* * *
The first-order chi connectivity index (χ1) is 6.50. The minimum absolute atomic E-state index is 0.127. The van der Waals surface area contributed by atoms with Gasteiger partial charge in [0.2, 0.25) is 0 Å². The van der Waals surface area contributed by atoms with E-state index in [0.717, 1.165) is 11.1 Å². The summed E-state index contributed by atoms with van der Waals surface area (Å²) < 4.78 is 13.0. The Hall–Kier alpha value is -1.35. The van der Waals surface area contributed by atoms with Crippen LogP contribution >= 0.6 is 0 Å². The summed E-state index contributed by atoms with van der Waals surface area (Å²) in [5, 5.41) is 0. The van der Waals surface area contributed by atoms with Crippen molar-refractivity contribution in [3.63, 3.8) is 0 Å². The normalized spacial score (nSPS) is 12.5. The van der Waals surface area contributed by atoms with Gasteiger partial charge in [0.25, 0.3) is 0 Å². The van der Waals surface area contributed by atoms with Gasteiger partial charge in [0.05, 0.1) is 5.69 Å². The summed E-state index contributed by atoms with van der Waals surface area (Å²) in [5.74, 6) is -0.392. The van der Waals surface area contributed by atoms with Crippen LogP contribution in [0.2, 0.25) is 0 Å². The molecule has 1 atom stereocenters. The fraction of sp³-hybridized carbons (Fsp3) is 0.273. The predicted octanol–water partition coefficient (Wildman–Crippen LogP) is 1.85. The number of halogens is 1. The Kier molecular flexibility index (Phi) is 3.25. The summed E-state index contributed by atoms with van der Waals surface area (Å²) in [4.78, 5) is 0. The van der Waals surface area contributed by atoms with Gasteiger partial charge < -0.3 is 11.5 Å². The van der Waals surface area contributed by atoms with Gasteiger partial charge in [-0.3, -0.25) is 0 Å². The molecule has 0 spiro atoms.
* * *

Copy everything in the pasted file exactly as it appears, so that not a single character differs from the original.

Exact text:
The first-order chi connectivity index (χ1) is 6.50. The minimum absolute atomic E-state index is 0.127. The van der Waals surface area contributed by atoms with Gasteiger partial charge in [0.2, 0.25) is 0 Å². The van der Waals surface area contributed by atoms with E-state index in [0.717, 1.165) is 11.1 Å². The summed E-state index contributed by atoms with van der Waals surface area (Å²) < 4.78 is 13.0. The Hall–Kier alpha value is -1.35. The van der Waals surface area contributed by atoms with Crippen LogP contribution >= 0.6 is 0 Å². The summed E-state index contributed by atoms with van der Waals surface area (Å²) in [5, 5.41) is 0. The van der Waals surface area contributed by atoms with Crippen molar-refractivity contribution in [3.63, 3.8) is 0 Å². The normalized spacial score (nSPS) is 12.5. The van der Waals surface area contributed by atoms with Gasteiger partial charge in [0.25, 0.3) is 0 Å². The van der Waals surface area contributed by atoms with Gasteiger partial charge in [0.05, 0.1) is 5.69 Å². The summed E-state index contributed by atoms with van der Waals surface area (Å²) in [5.74, 6) is -0.392. The van der Waals surface area contributed by atoms with Crippen LogP contribution in [0.2, 0.25) is 0 Å². The molecule has 1 atom stereocenters. The fraction of sp³-hybridized carbons (Fsp3) is 0.273. The predicted octanol–water partition coefficient (Wildman–Crippen LogP) is 1.85. The number of halogens is 1. The Kier molecular flexibility index (Phi) is 3.25. The summed E-state index contributed by atoms with van der Waals surface area (Å²) in [4.78, 5) is 0. The van der Waals surface area contributed by atoms with Gasteiger partial charge < -0.3 is 11.5 Å². The van der Waals surface area contributed by atoms with Gasteiger partial charge in [-0.3, -0.25) is 0 Å². The molecule has 0 spiro atoms.